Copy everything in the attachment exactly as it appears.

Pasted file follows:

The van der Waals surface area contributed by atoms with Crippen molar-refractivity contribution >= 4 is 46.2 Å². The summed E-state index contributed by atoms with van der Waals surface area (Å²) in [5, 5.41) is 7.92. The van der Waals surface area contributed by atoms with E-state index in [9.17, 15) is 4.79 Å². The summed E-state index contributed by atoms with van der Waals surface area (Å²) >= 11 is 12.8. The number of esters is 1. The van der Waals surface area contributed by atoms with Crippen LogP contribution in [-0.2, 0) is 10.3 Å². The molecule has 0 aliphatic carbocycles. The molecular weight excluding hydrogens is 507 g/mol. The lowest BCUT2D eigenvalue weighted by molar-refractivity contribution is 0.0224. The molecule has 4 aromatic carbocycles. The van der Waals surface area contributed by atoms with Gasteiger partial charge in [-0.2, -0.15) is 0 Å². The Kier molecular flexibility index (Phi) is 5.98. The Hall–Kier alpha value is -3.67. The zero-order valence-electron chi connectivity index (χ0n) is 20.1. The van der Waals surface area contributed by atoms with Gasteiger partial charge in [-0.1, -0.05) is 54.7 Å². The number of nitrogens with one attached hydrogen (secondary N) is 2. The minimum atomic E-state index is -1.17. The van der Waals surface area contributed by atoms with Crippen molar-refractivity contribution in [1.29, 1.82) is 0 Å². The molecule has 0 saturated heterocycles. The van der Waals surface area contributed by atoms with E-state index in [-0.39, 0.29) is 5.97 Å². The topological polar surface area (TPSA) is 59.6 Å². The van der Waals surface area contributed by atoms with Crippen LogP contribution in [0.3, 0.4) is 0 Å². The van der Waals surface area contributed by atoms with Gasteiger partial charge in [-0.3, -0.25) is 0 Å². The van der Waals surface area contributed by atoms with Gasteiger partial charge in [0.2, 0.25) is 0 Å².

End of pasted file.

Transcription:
The van der Waals surface area contributed by atoms with Crippen molar-refractivity contribution >= 4 is 46.2 Å². The summed E-state index contributed by atoms with van der Waals surface area (Å²) in [5, 5.41) is 7.92. The van der Waals surface area contributed by atoms with E-state index in [9.17, 15) is 4.79 Å². The summed E-state index contributed by atoms with van der Waals surface area (Å²) >= 11 is 12.8. The number of esters is 1. The van der Waals surface area contributed by atoms with Crippen LogP contribution in [-0.2, 0) is 10.3 Å². The molecule has 0 aliphatic carbocycles. The molecular weight excluding hydrogens is 507 g/mol. The lowest BCUT2D eigenvalue weighted by molar-refractivity contribution is 0.0224. The molecule has 4 aromatic carbocycles. The van der Waals surface area contributed by atoms with Gasteiger partial charge in [-0.2, -0.15) is 0 Å². The Kier molecular flexibility index (Phi) is 5.98. The Hall–Kier alpha value is -3.67. The zero-order valence-electron chi connectivity index (χ0n) is 20.1. The van der Waals surface area contributed by atoms with Gasteiger partial charge in [-0.1, -0.05) is 54.7 Å². The number of nitrogens with one attached hydrogen (secondary N) is 2. The minimum atomic E-state index is -1.17. The van der Waals surface area contributed by atoms with Crippen molar-refractivity contribution in [1.29, 1.82) is 0 Å². The molecule has 0 saturated heterocycles. The van der Waals surface area contributed by atoms with E-state index in [-0.39, 0.29) is 5.97 Å². The topological polar surface area (TPSA) is 59.6 Å². The van der Waals surface area contributed by atoms with Crippen LogP contribution in [0.3, 0.4) is 0 Å². The van der Waals surface area contributed by atoms with Gasteiger partial charge in [-0.3, -0.25) is 0 Å². The van der Waals surface area contributed by atoms with Gasteiger partial charge in [0.2, 0.25) is 0 Å².